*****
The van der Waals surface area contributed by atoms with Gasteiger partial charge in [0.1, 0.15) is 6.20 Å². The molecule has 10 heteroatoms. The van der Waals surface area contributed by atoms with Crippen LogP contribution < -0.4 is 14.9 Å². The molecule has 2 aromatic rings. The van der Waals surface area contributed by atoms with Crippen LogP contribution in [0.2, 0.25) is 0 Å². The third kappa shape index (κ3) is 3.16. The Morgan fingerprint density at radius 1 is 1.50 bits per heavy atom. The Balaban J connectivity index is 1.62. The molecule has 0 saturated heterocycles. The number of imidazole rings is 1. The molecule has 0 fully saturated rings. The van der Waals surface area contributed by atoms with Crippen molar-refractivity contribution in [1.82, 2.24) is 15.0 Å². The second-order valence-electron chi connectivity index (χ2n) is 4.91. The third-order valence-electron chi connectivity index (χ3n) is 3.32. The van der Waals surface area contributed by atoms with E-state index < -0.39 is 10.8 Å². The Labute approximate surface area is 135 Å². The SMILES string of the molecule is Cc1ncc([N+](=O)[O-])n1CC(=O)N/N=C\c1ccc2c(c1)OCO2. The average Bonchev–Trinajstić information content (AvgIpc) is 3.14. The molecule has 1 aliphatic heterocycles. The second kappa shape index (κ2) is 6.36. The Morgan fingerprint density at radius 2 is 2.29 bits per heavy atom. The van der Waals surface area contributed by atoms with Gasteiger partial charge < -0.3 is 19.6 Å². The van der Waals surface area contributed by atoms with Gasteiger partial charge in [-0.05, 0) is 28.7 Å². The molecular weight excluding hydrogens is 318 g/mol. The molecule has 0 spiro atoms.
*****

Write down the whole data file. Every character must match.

The van der Waals surface area contributed by atoms with Gasteiger partial charge in [0.1, 0.15) is 6.20 Å². The molecule has 10 heteroatoms. The van der Waals surface area contributed by atoms with Crippen LogP contribution < -0.4 is 14.9 Å². The molecule has 2 aromatic rings. The van der Waals surface area contributed by atoms with Crippen LogP contribution in [0.2, 0.25) is 0 Å². The third kappa shape index (κ3) is 3.16. The Morgan fingerprint density at radius 1 is 1.50 bits per heavy atom. The Balaban J connectivity index is 1.62. The molecule has 0 saturated heterocycles. The number of imidazole rings is 1. The molecule has 0 fully saturated rings. The van der Waals surface area contributed by atoms with Crippen molar-refractivity contribution in [1.82, 2.24) is 15.0 Å². The second-order valence-electron chi connectivity index (χ2n) is 4.91. The third-order valence-electron chi connectivity index (χ3n) is 3.32. The van der Waals surface area contributed by atoms with E-state index < -0.39 is 10.8 Å². The Labute approximate surface area is 135 Å². The SMILES string of the molecule is Cc1ncc([N+](=O)[O-])n1CC(=O)N/N=C\c1ccc2c(c1)OCO2. The average Bonchev–Trinajstić information content (AvgIpc) is 3.14. The molecule has 1 aliphatic heterocycles. The second kappa shape index (κ2) is 6.36. The Morgan fingerprint density at radius 2 is 2.29 bits per heavy atom. The van der Waals surface area contributed by atoms with Gasteiger partial charge < -0.3 is 19.6 Å². The van der Waals surface area contributed by atoms with Gasteiger partial charge in [-0.05, 0) is 28.7 Å². The molecular weight excluding hydrogens is 318 g/mol. The molecule has 0 spiro atoms.